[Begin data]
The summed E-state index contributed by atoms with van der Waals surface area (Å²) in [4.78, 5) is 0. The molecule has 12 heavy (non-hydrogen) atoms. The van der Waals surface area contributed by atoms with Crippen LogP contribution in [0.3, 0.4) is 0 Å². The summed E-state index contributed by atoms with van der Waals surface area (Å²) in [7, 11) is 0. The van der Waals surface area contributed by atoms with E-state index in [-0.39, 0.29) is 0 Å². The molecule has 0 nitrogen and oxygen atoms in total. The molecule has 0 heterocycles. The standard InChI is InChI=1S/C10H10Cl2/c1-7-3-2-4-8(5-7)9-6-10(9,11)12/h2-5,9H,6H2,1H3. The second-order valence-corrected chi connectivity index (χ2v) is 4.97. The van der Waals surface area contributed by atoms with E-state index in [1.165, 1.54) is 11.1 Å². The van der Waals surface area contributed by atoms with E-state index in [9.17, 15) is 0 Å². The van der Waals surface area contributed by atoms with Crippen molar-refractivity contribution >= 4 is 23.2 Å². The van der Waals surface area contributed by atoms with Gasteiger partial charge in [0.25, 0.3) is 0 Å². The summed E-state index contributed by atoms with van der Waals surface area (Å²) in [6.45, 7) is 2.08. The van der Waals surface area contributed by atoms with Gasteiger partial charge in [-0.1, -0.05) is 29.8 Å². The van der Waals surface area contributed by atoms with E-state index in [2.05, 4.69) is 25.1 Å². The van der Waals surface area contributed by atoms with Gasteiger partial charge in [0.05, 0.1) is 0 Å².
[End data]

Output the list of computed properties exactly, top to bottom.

The summed E-state index contributed by atoms with van der Waals surface area (Å²) in [4.78, 5) is 0. The molecule has 12 heavy (non-hydrogen) atoms. The van der Waals surface area contributed by atoms with Crippen LogP contribution in [0.3, 0.4) is 0 Å². The summed E-state index contributed by atoms with van der Waals surface area (Å²) in [7, 11) is 0. The van der Waals surface area contributed by atoms with E-state index in [-0.39, 0.29) is 0 Å². The molecule has 0 nitrogen and oxygen atoms in total. The molecule has 0 heterocycles. The standard InChI is InChI=1S/C10H10Cl2/c1-7-3-2-4-8(5-7)9-6-10(9,11)12/h2-5,9H,6H2,1H3. The second-order valence-corrected chi connectivity index (χ2v) is 4.97. The van der Waals surface area contributed by atoms with E-state index in [1.165, 1.54) is 11.1 Å². The van der Waals surface area contributed by atoms with E-state index in [9.17, 15) is 0 Å². The van der Waals surface area contributed by atoms with Crippen molar-refractivity contribution >= 4 is 23.2 Å². The van der Waals surface area contributed by atoms with Gasteiger partial charge in [0.25, 0.3) is 0 Å². The summed E-state index contributed by atoms with van der Waals surface area (Å²) in [6.45, 7) is 2.08. The van der Waals surface area contributed by atoms with Gasteiger partial charge in [-0.1, -0.05) is 29.8 Å². The van der Waals surface area contributed by atoms with E-state index in [2.05, 4.69) is 25.1 Å². The van der Waals surface area contributed by atoms with Gasteiger partial charge in [0.05, 0.1) is 0 Å².